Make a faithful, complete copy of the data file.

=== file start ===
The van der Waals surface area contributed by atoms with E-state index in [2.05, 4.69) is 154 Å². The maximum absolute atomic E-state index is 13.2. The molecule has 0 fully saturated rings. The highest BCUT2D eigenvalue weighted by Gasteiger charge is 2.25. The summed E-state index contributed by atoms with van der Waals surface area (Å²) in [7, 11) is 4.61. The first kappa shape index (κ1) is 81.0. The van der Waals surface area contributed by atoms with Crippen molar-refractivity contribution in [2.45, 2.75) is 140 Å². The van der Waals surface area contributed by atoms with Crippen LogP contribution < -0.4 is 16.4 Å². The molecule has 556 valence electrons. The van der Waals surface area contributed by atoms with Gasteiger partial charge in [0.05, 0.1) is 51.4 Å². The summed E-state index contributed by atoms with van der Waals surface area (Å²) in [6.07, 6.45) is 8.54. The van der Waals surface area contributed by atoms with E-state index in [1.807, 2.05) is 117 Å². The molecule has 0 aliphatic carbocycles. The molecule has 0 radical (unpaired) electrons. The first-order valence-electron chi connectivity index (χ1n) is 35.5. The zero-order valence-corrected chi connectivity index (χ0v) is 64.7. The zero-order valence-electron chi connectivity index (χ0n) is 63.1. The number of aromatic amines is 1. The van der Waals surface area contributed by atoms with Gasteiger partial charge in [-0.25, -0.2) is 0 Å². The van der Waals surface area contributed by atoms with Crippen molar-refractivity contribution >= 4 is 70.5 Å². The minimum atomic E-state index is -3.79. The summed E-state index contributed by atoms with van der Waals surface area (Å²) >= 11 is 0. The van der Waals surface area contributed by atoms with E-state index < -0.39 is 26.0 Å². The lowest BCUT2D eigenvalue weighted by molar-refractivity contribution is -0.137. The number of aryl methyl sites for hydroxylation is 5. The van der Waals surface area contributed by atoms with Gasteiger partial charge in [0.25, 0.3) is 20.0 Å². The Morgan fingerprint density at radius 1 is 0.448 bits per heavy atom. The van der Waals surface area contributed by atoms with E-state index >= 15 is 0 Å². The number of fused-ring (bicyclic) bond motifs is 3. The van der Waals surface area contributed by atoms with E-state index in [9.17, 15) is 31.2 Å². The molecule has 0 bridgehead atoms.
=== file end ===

The van der Waals surface area contributed by atoms with E-state index in [2.05, 4.69) is 154 Å². The maximum absolute atomic E-state index is 13.2. The molecule has 0 fully saturated rings. The highest BCUT2D eigenvalue weighted by Gasteiger charge is 2.25. The summed E-state index contributed by atoms with van der Waals surface area (Å²) in [7, 11) is 4.61. The first kappa shape index (κ1) is 81.0. The van der Waals surface area contributed by atoms with Crippen molar-refractivity contribution in [2.45, 2.75) is 140 Å². The van der Waals surface area contributed by atoms with Crippen LogP contribution < -0.4 is 16.4 Å². The molecule has 556 valence electrons. The van der Waals surface area contributed by atoms with Gasteiger partial charge in [0.05, 0.1) is 51.4 Å². The summed E-state index contributed by atoms with van der Waals surface area (Å²) in [6.07, 6.45) is 8.54. The van der Waals surface area contributed by atoms with E-state index in [1.807, 2.05) is 117 Å². The molecule has 0 aliphatic carbocycles. The molecule has 0 radical (unpaired) electrons. The first-order valence-electron chi connectivity index (χ1n) is 35.5. The zero-order valence-corrected chi connectivity index (χ0v) is 64.7. The zero-order valence-electron chi connectivity index (χ0n) is 63.1. The number of aromatic amines is 1. The van der Waals surface area contributed by atoms with Gasteiger partial charge in [-0.25, -0.2) is 0 Å². The van der Waals surface area contributed by atoms with Crippen molar-refractivity contribution >= 4 is 70.5 Å². The minimum atomic E-state index is -3.79. The summed E-state index contributed by atoms with van der Waals surface area (Å²) >= 11 is 0. The van der Waals surface area contributed by atoms with E-state index < -0.39 is 26.0 Å². The lowest BCUT2D eigenvalue weighted by molar-refractivity contribution is -0.137. The number of aryl methyl sites for hydroxylation is 5. The van der Waals surface area contributed by atoms with Gasteiger partial charge in [0.25, 0.3) is 20.0 Å². The Morgan fingerprint density at radius 1 is 0.448 bits per heavy atom. The van der Waals surface area contributed by atoms with E-state index >= 15 is 0 Å². The number of fused-ring (bicyclic) bond motifs is 3. The van der Waals surface area contributed by atoms with E-state index in [9.17, 15) is 31.2 Å². The molecule has 0 bridgehead atoms.